I’m not a crazy Tolkienite. I enjoyed reading the Hobbit as a kid. I started reading the Lord of the Rings after the movies, and thoroughly enjoyed them, but quit halfway through he Return of the King after I saw the film and was disappointed that nobody important died – it just felt weak that they all went through all that hardship and only Boromir dies – the crazy guy we didn’t really care that much about anyways and was played by Sean Bean (who always dies in his movies). I was hoping Sam would have tackled Frodo and Gollum as they wrestled in Mount Doom and the three of them would have toppled sacrificially into the fire. That would have been epic.
I picked up the Simerillion, Tolkien’s ever-evolving background historical mythology of Middle Earth (if you have no idea what I’m talking about stop, skip this review and start with the Hobbit), thinking I’d probably give up after a few pages of made up genealogies of made up elven creatures. I was wrong. Those genealogies were there, but there was so much more and it was told so well. I know Tolkien didn’t consider his stories to be allegorical, but I’ll be darned if the way he described the creation of the earth and the fall of that creation didn’t expand my horizons of what happened between Genesis 2 and 3.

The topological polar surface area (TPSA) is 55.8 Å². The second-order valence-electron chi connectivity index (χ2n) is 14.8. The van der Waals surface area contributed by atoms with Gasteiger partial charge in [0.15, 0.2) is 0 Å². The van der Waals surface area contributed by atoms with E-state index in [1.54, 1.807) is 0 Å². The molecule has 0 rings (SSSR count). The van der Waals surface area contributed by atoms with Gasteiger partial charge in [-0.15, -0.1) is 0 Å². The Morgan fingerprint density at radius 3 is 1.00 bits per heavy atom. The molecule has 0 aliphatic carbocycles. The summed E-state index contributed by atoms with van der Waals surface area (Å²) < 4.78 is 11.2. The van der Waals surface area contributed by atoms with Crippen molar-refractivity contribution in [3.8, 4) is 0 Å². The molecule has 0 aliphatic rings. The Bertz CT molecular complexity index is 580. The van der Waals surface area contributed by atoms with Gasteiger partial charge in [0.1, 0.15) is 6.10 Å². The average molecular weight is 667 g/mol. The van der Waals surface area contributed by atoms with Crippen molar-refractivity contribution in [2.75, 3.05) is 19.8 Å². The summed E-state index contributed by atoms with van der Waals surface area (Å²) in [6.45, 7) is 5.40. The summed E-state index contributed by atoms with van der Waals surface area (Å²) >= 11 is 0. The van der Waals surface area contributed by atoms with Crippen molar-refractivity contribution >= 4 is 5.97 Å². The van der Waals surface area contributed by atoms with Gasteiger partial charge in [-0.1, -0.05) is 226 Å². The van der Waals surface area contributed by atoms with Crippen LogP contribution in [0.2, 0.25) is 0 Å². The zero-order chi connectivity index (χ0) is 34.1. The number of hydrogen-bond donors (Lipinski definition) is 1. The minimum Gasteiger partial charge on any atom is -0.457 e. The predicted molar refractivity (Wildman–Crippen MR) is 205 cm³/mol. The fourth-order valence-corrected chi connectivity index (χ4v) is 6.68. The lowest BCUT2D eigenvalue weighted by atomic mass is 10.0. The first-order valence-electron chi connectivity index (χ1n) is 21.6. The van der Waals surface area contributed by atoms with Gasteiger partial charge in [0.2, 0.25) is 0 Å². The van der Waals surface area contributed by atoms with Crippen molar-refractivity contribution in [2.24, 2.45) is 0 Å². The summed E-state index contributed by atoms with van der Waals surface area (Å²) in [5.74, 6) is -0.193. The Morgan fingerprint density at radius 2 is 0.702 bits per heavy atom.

And my main complaint against the LOTR – that no one I cared about had to pay the ultimate sacrifice in the service of a greater good – was heartily corrected. The tales of romance, chiveraly, treachery, courage and tragedy that JRR weaves in this work, rival some of the greatest classics I have ever read.
I thoroughly enjoyed this book, even though I often got lost in the minutia of who’s related to who and what. If you’re a fan of middle earth, don’t be intimidated by the Silmarillion.